This startup is giving a voice to the voiceless through an affordable prosthetic device
In 2018, Ramakrishna, a security guard working in Bengaluru, was diagnosed with throat cancer. His world came crumbling down when he was told that his larynx (commonly known as the voice box) had to be removed.
“When I figured that they were going to do away with the organ that was holding my vocal cords, I was extremely saddened. Even the thought of not being able to talk post-surgery was frightening. Besides, buying prosthetic devices available in the market was something I couldn’t consider due to the high prices,” Ramakrishna says.
The team of Innaumation.
According to a report published in the Journal of Pharmaceutical Sciences and Research, 20 out of every 1,00,000 people suffer from oral cancer in India every year. This is estimated to account for 30 percent of all types of cancers. Most cases involve a surgical procedure as part of the treatment wherein the voice box is extracted (laryngectomy), hindering the ability to speak.
After treating many people affected with throat cancer, Dr Vishal Rao, a renowned surgical oncologist, decided to find a solution. He was joined by his longtime industrialist friend Shashank Mahesh in the pursuit. In 2017, the duo co-founded– a startup focused on giving a voice to those suffering from throat cancer through a cost-effective prosthetic device.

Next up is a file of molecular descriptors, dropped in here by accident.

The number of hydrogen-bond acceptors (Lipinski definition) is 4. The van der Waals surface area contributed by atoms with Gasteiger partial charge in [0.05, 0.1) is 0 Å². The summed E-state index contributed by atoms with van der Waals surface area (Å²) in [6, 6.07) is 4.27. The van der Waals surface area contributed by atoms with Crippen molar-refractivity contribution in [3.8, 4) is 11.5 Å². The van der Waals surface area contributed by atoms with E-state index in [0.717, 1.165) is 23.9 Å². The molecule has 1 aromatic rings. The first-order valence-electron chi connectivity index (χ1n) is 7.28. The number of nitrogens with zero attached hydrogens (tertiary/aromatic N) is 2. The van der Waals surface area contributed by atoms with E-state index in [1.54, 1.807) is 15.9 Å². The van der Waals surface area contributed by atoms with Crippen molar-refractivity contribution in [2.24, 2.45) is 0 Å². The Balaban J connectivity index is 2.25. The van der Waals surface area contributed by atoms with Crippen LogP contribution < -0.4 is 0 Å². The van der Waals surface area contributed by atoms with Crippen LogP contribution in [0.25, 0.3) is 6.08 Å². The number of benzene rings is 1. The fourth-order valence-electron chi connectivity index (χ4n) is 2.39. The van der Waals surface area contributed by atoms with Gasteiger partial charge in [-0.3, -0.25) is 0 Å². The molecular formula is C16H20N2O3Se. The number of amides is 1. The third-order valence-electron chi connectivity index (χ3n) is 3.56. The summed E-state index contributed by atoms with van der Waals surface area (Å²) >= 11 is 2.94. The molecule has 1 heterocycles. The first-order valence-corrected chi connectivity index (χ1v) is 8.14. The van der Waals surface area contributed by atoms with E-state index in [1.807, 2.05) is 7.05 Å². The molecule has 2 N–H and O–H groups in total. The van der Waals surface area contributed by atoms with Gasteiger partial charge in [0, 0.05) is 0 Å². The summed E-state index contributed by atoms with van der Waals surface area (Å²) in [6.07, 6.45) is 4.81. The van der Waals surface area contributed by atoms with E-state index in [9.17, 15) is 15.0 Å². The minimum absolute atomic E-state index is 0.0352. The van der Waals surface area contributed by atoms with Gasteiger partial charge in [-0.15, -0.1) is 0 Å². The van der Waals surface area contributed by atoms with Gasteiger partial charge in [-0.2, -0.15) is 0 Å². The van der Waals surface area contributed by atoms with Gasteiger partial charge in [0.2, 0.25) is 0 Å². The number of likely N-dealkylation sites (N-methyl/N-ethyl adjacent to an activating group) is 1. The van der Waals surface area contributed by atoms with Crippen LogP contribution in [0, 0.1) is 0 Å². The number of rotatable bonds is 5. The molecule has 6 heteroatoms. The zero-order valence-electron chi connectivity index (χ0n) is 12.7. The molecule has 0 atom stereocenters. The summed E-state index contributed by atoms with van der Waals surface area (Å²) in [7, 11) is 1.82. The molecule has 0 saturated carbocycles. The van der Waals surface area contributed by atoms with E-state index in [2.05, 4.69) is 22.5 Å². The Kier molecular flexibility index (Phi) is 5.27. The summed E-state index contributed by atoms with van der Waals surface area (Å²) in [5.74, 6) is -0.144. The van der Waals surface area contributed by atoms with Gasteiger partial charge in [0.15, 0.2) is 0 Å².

“People who undergo laryngectomy lose their speech due to removal of the voice box. I have witnessed this during the course of my career as an oncologist. Communication is an essential aspect of life and I believe that speech is not a privilege, but a right,” Vishal tells SocialStory.
The startup’s starting point
While Vishal has worked with prestigious hospitals like HealthCareGlobal Enterprises Ltd, Shashank runs a rubber factory in the industrial area of Peenya, Bengaluru. In 2016, a casual chat between the duo sparked off the idea to design and develop a device that could work as a voice box and enable people to speak after undergoing laryngectomy.
“Almost 80 percent of those diagnosed with throat cancer need to go through a surgical procedure to get their voice box removed. There are a few prosthetic devices that can be imported from Europe or the US, but they cost anywhere between Rs 20,000 to Rs 35,000, making them unaffordable for patients belonging to low economic backgrounds. Not being able to pay for a product should not be a reason for anybody to not talk,” Shashank says.
Team Innaumation wins an award for its work.
Vishal and Shashank spent two years investigating various possibilities, doing research, and even talked to several engineers. Since Shashank was working in the rubber industry, he also had a fair idea about the kind of materials that could be used for the prosthesis. After some trial and error, he finalised on silicon.
“The first prototype was ready in 2018 and after a series of clinical tests, the device was launched in the market. We named it ‘Aum’, since the sound is believed to be the origin of all vibrations,” Shashank recalls.